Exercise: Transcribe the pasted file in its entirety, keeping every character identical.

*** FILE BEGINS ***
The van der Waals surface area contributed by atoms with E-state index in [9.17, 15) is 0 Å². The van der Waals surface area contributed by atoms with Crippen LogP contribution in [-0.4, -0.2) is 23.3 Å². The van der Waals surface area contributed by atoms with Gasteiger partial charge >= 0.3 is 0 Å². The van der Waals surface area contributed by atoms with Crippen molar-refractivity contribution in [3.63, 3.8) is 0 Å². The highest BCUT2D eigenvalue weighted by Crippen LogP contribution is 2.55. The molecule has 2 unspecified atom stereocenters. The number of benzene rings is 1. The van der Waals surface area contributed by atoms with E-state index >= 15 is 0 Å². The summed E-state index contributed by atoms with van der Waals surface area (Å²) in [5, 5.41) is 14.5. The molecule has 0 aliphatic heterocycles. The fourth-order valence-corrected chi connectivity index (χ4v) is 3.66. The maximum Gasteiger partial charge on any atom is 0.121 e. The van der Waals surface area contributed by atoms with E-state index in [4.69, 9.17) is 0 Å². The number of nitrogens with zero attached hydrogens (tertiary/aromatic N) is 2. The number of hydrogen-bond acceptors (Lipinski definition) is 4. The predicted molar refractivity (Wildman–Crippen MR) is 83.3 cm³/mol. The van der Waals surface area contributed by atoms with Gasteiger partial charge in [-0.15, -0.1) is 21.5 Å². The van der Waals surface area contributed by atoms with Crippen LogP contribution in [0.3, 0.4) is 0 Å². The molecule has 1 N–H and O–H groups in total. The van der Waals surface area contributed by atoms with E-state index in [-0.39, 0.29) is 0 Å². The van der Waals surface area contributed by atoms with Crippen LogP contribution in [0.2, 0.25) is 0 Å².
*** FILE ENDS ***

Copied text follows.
The van der Waals surface area contributed by atoms with E-state index in [9.17, 15) is 0 Å². The van der Waals surface area contributed by atoms with Crippen LogP contribution in [-0.4, -0.2) is 23.3 Å². The van der Waals surface area contributed by atoms with Gasteiger partial charge >= 0.3 is 0 Å². The van der Waals surface area contributed by atoms with Crippen molar-refractivity contribution in [3.63, 3.8) is 0 Å². The highest BCUT2D eigenvalue weighted by Crippen LogP contribution is 2.55. The molecule has 2 unspecified atom stereocenters. The number of benzene rings is 1. The van der Waals surface area contributed by atoms with E-state index >= 15 is 0 Å². The summed E-state index contributed by atoms with van der Waals surface area (Å²) in [5, 5.41) is 14.5. The molecule has 0 aliphatic heterocycles. The fourth-order valence-corrected chi connectivity index (χ4v) is 3.66. The maximum Gasteiger partial charge on any atom is 0.121 e. The van der Waals surface area contributed by atoms with E-state index in [4.69, 9.17) is 0 Å². The number of nitrogens with zero attached hydrogens (tertiary/aromatic N) is 2. The number of hydrogen-bond acceptors (Lipinski definition) is 4. The predicted molar refractivity (Wildman–Crippen MR) is 83.3 cm³/mol. The van der Waals surface area contributed by atoms with Gasteiger partial charge in [-0.15, -0.1) is 21.5 Å². The van der Waals surface area contributed by atoms with Crippen LogP contribution in [0.3, 0.4) is 0 Å². The molecule has 1 N–H and O–H groups in total. The van der Waals surface area contributed by atoms with E-state index in [-0.39, 0.29) is 0 Å². The van der Waals surface area contributed by atoms with Crippen LogP contribution in [0.2, 0.25) is 0 Å².